I left on Thursday morning a bit later than I normally do. I was so excited to get my little (19-year-old) girl and bring her home for the summer. Not so sure she was as excited as I but I would like to think so. From Jackson Hole to Dubois is about 90 miles or just under two hours of casual driving. I grabbed my morning coffee and I headed out-of-town.
Now for those of us that live in this valley we have basically two options for this drive. You can travel south out of Jackson down through Bondurant, Pinedale and ending up on Hwy 80 in Rock Springs or you can head North for a short distance and pop over the mountain range which takes you through Dubois, across the Wind River Reservation and then Lander and beyond. I chose to go North this morning.
It was about 9:15 am when I left and as I left town I drove past the National Elk Refuge, past the Grand Tetons on my way to Moran Junction (Gateway to Yellowstone Park). From Moran Junction you head directly east over what is called Togwotee Pass (pronounced toe-go-tee) which was named after a subchief under Chief Washakie of the Sheepeater tribe, a branch of the Shoshone Indians. Togwotee lead a U.S. government exploratory expedition over this pass in 1873 – but that is another story.
Before I reached Moran Junction which is about 35 miles north of town I saw many different animals. I saw large numbers of elk that were starting to move slightly north as the snow packs in the valley are finally starting to diminish. I saw 6 moose, many deer, buffalo, fox, and 4 or 5 eagles watching over me as I traveled. Just short of Moran Junction a lone wolf jumped right in front of my vehicle and looked at me as though I was out of line or something. This was a real treat as we see quite a few large coyotes here and many fox but to see a real wolf in the wild is soo cool. So I pulled over and stopped and watched him disappear into the distance.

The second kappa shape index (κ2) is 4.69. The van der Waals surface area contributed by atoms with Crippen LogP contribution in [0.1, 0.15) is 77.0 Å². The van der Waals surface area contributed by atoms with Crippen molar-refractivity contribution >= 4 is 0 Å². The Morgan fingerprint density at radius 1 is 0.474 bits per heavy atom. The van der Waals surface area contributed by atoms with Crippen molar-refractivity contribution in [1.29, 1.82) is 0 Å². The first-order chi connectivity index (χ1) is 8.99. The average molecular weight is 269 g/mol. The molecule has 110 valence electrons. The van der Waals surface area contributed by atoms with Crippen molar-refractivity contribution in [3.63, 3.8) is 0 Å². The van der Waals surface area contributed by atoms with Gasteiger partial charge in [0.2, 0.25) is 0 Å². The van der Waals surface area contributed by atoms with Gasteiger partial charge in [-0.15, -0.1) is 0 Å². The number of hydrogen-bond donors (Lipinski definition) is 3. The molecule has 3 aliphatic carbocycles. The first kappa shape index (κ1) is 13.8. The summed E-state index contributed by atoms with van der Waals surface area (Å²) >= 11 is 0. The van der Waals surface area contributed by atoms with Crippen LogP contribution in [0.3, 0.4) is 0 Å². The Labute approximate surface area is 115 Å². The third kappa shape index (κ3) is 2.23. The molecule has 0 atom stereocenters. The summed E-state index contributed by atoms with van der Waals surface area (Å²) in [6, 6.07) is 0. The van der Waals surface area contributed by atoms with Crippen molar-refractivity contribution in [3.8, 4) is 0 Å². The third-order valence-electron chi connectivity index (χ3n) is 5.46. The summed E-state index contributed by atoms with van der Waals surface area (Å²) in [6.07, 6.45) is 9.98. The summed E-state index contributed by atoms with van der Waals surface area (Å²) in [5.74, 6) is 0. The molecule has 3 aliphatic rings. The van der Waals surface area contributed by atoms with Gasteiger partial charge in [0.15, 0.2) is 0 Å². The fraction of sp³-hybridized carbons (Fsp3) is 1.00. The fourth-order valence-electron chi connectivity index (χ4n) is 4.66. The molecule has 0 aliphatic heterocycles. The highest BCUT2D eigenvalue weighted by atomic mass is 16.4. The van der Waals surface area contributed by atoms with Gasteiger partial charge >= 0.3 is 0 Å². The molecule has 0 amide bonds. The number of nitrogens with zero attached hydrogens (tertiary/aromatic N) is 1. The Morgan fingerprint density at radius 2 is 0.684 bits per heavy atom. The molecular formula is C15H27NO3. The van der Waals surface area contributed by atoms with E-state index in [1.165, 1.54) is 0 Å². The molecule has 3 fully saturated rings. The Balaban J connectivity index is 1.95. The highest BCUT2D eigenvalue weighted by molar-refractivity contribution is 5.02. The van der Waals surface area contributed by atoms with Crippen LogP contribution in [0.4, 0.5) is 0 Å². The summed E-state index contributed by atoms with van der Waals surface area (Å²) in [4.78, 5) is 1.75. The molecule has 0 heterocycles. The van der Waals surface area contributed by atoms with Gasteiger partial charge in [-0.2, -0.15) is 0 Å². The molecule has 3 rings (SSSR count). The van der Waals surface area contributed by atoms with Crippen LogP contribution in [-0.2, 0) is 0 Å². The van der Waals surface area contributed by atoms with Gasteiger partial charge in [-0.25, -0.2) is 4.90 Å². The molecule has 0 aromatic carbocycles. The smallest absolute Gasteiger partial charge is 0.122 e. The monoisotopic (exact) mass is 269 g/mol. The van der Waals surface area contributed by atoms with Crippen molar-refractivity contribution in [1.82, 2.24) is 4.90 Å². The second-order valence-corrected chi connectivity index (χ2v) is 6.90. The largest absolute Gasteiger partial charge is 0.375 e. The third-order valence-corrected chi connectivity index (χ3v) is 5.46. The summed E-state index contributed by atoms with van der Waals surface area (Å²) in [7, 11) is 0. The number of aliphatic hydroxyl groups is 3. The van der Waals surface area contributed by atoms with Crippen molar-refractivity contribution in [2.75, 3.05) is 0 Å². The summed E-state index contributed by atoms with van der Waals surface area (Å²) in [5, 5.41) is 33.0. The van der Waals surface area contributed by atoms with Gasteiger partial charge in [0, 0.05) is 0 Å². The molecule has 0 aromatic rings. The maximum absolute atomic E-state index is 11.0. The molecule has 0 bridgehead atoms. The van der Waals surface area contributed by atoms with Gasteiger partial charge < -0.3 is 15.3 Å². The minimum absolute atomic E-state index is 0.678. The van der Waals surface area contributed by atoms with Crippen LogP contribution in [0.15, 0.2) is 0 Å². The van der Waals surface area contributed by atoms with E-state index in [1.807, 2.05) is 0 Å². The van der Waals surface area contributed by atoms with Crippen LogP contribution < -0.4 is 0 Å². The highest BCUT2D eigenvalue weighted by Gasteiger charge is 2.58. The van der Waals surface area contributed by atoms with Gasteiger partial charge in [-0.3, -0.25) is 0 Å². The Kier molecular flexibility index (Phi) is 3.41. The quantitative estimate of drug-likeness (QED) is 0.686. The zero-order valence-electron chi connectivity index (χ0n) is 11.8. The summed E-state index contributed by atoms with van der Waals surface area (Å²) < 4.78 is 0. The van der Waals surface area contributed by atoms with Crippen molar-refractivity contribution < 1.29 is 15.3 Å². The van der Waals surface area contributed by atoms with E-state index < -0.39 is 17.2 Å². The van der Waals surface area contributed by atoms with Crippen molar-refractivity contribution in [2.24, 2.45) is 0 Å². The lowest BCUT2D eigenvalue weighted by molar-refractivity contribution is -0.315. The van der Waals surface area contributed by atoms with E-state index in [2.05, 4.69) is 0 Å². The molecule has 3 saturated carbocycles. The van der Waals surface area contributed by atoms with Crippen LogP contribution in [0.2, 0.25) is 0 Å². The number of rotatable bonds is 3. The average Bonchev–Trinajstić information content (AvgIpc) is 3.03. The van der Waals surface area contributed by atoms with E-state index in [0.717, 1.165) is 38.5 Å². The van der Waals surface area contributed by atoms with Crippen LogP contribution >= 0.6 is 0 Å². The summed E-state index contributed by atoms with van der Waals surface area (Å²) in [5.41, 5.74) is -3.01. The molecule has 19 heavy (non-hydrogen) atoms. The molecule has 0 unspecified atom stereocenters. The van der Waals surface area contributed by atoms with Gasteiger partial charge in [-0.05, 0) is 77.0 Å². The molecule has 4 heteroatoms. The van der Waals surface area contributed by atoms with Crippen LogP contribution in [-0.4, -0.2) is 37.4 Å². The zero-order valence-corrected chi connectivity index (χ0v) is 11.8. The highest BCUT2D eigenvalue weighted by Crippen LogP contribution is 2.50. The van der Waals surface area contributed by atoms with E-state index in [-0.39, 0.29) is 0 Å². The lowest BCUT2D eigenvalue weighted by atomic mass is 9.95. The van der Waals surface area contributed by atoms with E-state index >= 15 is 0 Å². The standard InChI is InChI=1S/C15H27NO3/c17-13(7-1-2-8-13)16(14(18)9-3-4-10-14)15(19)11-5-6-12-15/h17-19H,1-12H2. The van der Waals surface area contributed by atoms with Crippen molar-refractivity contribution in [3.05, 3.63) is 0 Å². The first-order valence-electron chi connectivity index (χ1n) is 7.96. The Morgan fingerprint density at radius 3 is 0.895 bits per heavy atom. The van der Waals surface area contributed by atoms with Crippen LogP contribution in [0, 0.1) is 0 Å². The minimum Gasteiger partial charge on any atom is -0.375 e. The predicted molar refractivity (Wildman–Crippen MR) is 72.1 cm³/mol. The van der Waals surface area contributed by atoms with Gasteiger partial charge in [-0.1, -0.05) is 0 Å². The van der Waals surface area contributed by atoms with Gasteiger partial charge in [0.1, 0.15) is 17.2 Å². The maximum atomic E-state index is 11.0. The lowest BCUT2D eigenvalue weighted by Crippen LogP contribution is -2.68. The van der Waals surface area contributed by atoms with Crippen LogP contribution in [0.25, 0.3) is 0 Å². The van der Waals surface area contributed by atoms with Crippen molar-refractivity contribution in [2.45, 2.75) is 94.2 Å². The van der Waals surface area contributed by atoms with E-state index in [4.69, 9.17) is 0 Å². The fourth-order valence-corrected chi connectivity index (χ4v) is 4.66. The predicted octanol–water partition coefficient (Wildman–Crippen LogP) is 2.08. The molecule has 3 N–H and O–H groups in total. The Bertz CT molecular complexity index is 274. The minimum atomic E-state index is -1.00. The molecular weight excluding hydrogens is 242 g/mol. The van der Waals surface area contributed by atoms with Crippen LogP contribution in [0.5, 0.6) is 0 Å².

Moran Junction is simply a beautiful area because you have the Snake River right next to the road and the Buffalo Fork river which is one of Wyoming’s finest locations for fishing, and clear waters that drain the Teton Wilderness. Over 80% of the Buffalo Fork river is in a wilderness setting, and is the highest drainage in the Jackson Hole area and drains much of the area around Togwotee Pass.
As I headed up the pass I realized that I had the road just about to myself. As I climbed the snow pack continued to deepen and in places was still over 10+ feet deep. There was an eerie calm this morning and the sun was out and it was simply beautiful. I pulled over towards the top of the divide and got out for a few minutes to simply take in the unbelievable vistas. I was looking to the northeast at huge cliffs that line the drive. The drive from Moran Junction to Dubois is simply 56 mile of heaven or in this case Just South of Heaven. In the summer this stretch of road would be a motorcyclist dream. In the winter this area is one of the best areas in the world for snowmobiles.
Once you cross over the Continental Divide you make your way down into the small town of Dubois, Wyoming. A charming little town with great Wyoming character. Almost the whole part of this trip you will travel along rivers and streams which bring great opportunities for wildlife. Be careful though if you travel this in the summer as this is bear habitat and Grizzlies are spotted all the time in this area. One of the things you will pass as you come into Dubois is the turn off for Union Pass (Google it). Union pass has tremedous history for those of you who are interested. I plan to take a trip this summer over Union Pass and I will post this day sometime later this summer.
At risk of blogging too much and boring you I will stop here. But I need to tell you that there are times and places that you will find in your life where I believe God speaks to your heart. 90 miles from Jackson Hole to Dubois on your way to Boulder Colorado may be just the time and place for you as it was for me this morning. Seek this stretch of road and I challenge you not to be inspired. This truly is a road worth traveling that in my eyes is just south of heaven!